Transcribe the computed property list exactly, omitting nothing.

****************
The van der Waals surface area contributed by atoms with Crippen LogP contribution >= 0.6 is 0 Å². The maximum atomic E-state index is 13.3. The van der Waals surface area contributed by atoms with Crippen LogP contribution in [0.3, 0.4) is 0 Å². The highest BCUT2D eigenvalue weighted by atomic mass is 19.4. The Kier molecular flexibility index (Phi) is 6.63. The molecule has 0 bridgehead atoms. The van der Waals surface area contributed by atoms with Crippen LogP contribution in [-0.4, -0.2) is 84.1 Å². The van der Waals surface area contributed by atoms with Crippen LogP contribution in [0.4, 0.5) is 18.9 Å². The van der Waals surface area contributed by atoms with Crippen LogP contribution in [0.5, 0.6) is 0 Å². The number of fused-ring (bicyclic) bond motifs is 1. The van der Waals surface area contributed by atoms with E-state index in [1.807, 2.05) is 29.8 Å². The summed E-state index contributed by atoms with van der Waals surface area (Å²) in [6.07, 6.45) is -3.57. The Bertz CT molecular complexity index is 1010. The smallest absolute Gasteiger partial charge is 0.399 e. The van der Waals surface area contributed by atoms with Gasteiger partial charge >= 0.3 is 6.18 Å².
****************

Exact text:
The van der Waals surface area contributed by atoms with Crippen LogP contribution >= 0.6 is 0 Å². The maximum atomic E-state index is 13.3. The van der Waals surface area contributed by atoms with Crippen LogP contribution in [0.3, 0.4) is 0 Å². The highest BCUT2D eigenvalue weighted by atomic mass is 19.4. The Kier molecular flexibility index (Phi) is 6.63. The molecule has 0 bridgehead atoms. The van der Waals surface area contributed by atoms with Crippen LogP contribution in [-0.4, -0.2) is 84.1 Å². The van der Waals surface area contributed by atoms with Crippen LogP contribution in [0.4, 0.5) is 18.9 Å². The van der Waals surface area contributed by atoms with Crippen LogP contribution in [0.5, 0.6) is 0 Å². The number of fused-ring (bicyclic) bond motifs is 1. The van der Waals surface area contributed by atoms with E-state index in [1.807, 2.05) is 29.8 Å². The summed E-state index contributed by atoms with van der Waals surface area (Å²) in [6.07, 6.45) is -3.57. The Bertz CT molecular complexity index is 1010. The smallest absolute Gasteiger partial charge is 0.399 e. The van der Waals surface area contributed by atoms with Gasteiger partial charge >= 0.3 is 6.18 Å².